Source: Orbital Debris Quarterly.

This image of the International Space Station with the docked Europe’s ATV Johannes Kepler and Space Shuttle Endeavour was taken by Expedition 27 crew member Paolo Nespoli from the Soyuz TMA-20 following its undocking on 24 May 2011 (Credits: ESA).

Despite its mass of more than 410 metric tons, the International Space Station (ISS) must occasionally play dodge ball with the numerous man-made objects falling through its orbit (as shown in the figure below). For the first dozen years of its existence, the ISS averaged only one collision avoidance maneuver per year. However, in the past 12 months (April 2011 to April 2012), the ISS was forced to execute four collision avoidance maneuvers and would have conducted two additional maneuvers if the warnings had come sooner.

What is the reason for this increase in collision avoidance maneuvers? The process and the fidelity of conjunction assessments (i.e., the calculations made to determine when a known object is expected to come within a few kilometers of the ISS) have remained unchanged for several years. The threat level at which a collision maneuver is required (collision risk greater than 1 in 10,000) also has remained the same. No new source of debris in the immediate vicinity of the ISS has appeared, as happened in 2008 when a Russian spacecraft (Cosmos 2421) broke-up into more than 500 pieces of tracked debris just 60 km above the ISS.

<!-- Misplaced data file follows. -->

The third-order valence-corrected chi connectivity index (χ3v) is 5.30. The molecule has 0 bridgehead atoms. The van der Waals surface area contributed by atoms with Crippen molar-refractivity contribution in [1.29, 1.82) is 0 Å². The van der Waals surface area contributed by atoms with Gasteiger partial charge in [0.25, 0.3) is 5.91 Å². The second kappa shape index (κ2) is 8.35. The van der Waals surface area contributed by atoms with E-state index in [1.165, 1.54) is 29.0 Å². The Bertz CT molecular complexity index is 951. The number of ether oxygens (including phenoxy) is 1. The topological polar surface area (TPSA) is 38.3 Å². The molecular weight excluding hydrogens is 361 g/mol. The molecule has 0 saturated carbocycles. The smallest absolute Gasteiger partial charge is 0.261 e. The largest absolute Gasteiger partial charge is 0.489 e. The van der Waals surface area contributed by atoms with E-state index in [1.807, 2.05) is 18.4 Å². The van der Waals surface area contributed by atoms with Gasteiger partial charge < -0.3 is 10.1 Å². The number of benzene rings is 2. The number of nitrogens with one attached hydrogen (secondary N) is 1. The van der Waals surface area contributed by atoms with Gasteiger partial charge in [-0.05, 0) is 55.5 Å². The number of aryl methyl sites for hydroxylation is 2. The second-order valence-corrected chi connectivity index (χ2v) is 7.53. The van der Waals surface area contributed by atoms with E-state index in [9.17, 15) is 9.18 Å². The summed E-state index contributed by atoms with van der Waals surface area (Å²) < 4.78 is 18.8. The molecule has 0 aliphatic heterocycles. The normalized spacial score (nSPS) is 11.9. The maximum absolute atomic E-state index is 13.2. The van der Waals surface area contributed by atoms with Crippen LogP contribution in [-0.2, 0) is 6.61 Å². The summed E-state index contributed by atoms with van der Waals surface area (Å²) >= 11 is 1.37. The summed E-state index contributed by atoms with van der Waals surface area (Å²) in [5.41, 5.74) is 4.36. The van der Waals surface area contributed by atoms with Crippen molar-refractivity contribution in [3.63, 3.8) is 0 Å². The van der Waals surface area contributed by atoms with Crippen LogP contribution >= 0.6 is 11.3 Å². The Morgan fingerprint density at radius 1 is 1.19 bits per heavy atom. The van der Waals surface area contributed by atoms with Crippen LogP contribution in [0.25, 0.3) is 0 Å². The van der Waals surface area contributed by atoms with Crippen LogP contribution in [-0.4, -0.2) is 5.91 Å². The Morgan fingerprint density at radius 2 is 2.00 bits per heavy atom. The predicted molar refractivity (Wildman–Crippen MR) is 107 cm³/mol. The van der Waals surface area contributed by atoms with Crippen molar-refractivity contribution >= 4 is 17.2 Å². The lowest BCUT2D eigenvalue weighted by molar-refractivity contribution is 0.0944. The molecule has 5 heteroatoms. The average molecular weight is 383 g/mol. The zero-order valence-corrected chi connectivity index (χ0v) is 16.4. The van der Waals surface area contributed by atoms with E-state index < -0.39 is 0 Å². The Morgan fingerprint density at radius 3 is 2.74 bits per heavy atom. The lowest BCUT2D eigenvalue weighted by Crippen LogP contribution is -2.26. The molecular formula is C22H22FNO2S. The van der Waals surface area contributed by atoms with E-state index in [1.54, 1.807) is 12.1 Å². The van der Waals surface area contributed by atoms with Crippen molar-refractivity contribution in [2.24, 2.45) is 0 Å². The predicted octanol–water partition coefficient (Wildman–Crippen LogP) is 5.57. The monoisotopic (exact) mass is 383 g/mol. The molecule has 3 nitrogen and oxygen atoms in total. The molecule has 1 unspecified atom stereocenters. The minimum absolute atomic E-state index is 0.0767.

A simple statistical variation in the frequency of the close approaches does not appear to be the complete answer either. A likely contributing factor is the Sun (ODQN, January 2012, p. 4). Solar activity varies in a nearly sinusoidal pattern with a period of approximately 11 years. After an extended interval of very low solar activity from 2006 through 2010, the Sun is rapidly approaching an expected peak of activity in 2013. As solar activity increases, the Earth’s atmosphere is heated and expands, resulting in increased drag on objects in low Earth orbit. This, in turn, leads to a higher number of objects falling through the ISS orbit (near 400 km) on their way to a fiery reentry.

For example, during 2011 approximately 500 cataloged debris descended through the ISS altitude. In comparison, the totals for 2009 and 2010 were less than 300 and less than 400, respectively. Half of the cataloged debris that reentered during 2011 came from the Chinese anti-satellite test of 2007 involving the Fengyun-1C satellite or the accidental collision of the Cosmos 2251 and Iridium 33 spacecraft in 2009, both of which occurred at altitudes several hundred kilometers above the ISS. Small fragmentation debris are especially affected by increases in solar activity. The table below indicates that four of the six close approaches involved debris  from these two events.

Since solar activity is expected to increase further during 2012, the rate of orbital decay of debris in the low Earth orbit region should likewise increase, setting the stage for additional ISS collision avoidance maneuvers.

Recent ISS Debris Collision Risks (Source: Orbital Debris Quarterly).

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